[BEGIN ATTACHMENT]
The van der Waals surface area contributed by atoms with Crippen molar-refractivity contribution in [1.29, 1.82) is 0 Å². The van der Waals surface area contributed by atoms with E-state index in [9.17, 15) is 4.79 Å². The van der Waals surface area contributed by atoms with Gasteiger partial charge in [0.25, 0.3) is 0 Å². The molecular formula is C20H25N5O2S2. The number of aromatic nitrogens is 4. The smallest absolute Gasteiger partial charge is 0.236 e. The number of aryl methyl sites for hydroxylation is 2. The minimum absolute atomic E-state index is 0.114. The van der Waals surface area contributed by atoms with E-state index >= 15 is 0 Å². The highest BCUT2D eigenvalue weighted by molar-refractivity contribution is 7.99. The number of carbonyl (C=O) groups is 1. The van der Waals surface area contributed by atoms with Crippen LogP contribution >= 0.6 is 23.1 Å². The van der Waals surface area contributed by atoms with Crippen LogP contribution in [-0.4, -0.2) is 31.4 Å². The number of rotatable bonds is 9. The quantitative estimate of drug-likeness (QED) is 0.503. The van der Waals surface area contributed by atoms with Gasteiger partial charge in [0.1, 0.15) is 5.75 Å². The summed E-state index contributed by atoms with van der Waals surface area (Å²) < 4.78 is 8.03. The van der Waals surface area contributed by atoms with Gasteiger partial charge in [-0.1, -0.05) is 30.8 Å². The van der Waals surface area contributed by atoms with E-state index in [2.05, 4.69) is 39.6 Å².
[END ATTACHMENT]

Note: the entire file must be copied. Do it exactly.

The van der Waals surface area contributed by atoms with Crippen molar-refractivity contribution in [1.29, 1.82) is 0 Å². The van der Waals surface area contributed by atoms with E-state index in [9.17, 15) is 4.79 Å². The van der Waals surface area contributed by atoms with Gasteiger partial charge in [0.25, 0.3) is 0 Å². The molecular formula is C20H25N5O2S2. The number of aromatic nitrogens is 4. The smallest absolute Gasteiger partial charge is 0.236 e. The number of aryl methyl sites for hydroxylation is 2. The minimum absolute atomic E-state index is 0.114. The van der Waals surface area contributed by atoms with E-state index >= 15 is 0 Å². The highest BCUT2D eigenvalue weighted by molar-refractivity contribution is 7.99. The number of carbonyl (C=O) groups is 1. The van der Waals surface area contributed by atoms with Crippen LogP contribution >= 0.6 is 23.1 Å². The van der Waals surface area contributed by atoms with Crippen LogP contribution in [-0.4, -0.2) is 31.4 Å². The number of rotatable bonds is 9. The quantitative estimate of drug-likeness (QED) is 0.503. The van der Waals surface area contributed by atoms with Gasteiger partial charge in [0.1, 0.15) is 5.75 Å². The summed E-state index contributed by atoms with van der Waals surface area (Å²) < 4.78 is 8.03. The van der Waals surface area contributed by atoms with Gasteiger partial charge in [-0.1, -0.05) is 30.8 Å². The van der Waals surface area contributed by atoms with E-state index in [2.05, 4.69) is 39.6 Å².